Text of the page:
Prefatory note: My computer (with which I tested the below-discussed software products) is a late-2005 Compaq Presario SR1620NX Desktop PC and has an AMD Sempron 3400 1.99 GHz processor and 1.43 GB of available RAM. I use Windows XP (fully and continually updated); however, Vista and other versions of Windows are evidently likewise compatible with Pinnacle Game Profiler, whose own site (pinnaclegameprofiler.com) doesn’t specify any hardware/software system requirements. However, CNET.com indicates that the former edition of this software was already fully compatible with Windows Vista, XP, Me, and 2000. That suggests this software is compatible with virtually any PC running any version of Windows after "98."
Recommend this product?
Recently I’ve been tentatively rediscovering the pleasures of PC videogaming, which I’d gradually forsaken during the late 1990s. Back in the days of MS-DOS-based gaming, I’d especially relished such first-person-shooter titles as Wolfenstein 3D and the DOOM trilogy. And, instead of using the mouse and/or keyboard, I kept a trusty Gravis Gamepad controller connected to a dedicated game port on the rear of my then aging, “IBM clone” desktop computer.
But, to my chagrin, I’ve lately--or should I say belatedly?--been discovering that a sizable percentage of today's PC (Windows!) games are playable primarily via mouse and/or keyboard and don't support (USB-connectible) gamepads. That perplexing fact got me quickly seeking some sort of "controller-mapping" software to allow, for example, any "Xbox 360" gamepad (generally encompassing two joysticks, one directional-control pad, and various adjacent buttons) to replace the mouse and/or keyboard in PC games where gamepads are normally verboten.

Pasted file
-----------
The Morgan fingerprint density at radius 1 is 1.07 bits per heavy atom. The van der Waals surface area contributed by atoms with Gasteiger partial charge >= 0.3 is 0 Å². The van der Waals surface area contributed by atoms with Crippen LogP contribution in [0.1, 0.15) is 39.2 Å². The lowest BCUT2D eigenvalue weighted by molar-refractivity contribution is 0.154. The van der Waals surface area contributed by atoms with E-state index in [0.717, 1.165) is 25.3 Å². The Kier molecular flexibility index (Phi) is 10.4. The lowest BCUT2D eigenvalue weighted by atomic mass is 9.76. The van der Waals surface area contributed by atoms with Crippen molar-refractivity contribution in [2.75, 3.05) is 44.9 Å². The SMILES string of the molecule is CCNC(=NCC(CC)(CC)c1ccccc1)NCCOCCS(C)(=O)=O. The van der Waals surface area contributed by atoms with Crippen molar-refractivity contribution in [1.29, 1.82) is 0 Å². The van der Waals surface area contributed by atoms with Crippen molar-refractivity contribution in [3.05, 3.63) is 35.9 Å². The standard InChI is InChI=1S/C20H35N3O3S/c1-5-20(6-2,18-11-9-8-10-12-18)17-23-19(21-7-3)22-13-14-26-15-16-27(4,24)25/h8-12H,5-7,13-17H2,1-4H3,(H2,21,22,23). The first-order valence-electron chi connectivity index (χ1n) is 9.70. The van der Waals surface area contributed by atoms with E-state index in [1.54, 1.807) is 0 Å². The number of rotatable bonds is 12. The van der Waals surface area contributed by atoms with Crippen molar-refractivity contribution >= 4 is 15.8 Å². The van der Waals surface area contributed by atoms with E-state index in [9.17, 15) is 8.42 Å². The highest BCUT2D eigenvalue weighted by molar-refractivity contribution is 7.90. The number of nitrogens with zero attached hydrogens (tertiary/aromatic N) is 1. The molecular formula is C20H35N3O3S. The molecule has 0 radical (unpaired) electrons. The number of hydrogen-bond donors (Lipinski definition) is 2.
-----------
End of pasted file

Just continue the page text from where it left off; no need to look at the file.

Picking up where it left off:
In my quest for the ideal gamepad-mapping program, I initially tried the following two competing titles:
Joystick 2 Mouse 3. This little shareware program's graphical user interface (GUI) was the most confusing of the lot; it will surely have the majority of would-be users scratching their heads from the get-go till they give up on it in frustration, which won’t take long. There are no pictures or graphical representations of actual gamepad units or buttons. Instead, there are somewhat cryptic, purely textual designations like “Y axis down” or “X axis left” on a few dropdown menus. But the bottom line is that when I tested this software in conjunction with either of two typical Xbox 360 or PC gamepads to play a first-person shooter (Doom 3), only two of the four “north/south/east/west” directions actually worked to simulate walking (forward or backward) or strafing (left or right). Moreover, when I exited the program and attempted to uninstall it via Windows XP’s “Remove a Program” list, I got a frustrating "no can do" message mentioning that the program was still in use. Only after I rebooted the system was I finally, gratefully able to remove it from my computer.
Next I tried the competing Xpadder gamepad-mapping software. Well, actually I tried its former incarnation (version 5.3), which is downloadable as freeware via softpedia.com. After having grappled with the limited, confusing GUI of the aforementioned Joystick 2 Mouse 3 software, I was quickly impressed with Xpadder’s relatively friendlier GUI. (However, this was only true once I got beyond the initially confusing, introductory portion of the program, which looked more akin to public domain software than to a finished, retail product.) The primary GUI featured colorful, easy-to-understand pictures representing a typical gamepad’s actual joysticks, D-pad and buttons. I could click the respective parts of those onscreen representations to program my gamepad such that it could perform the same functions as my PC’s mouse and/or keyboard.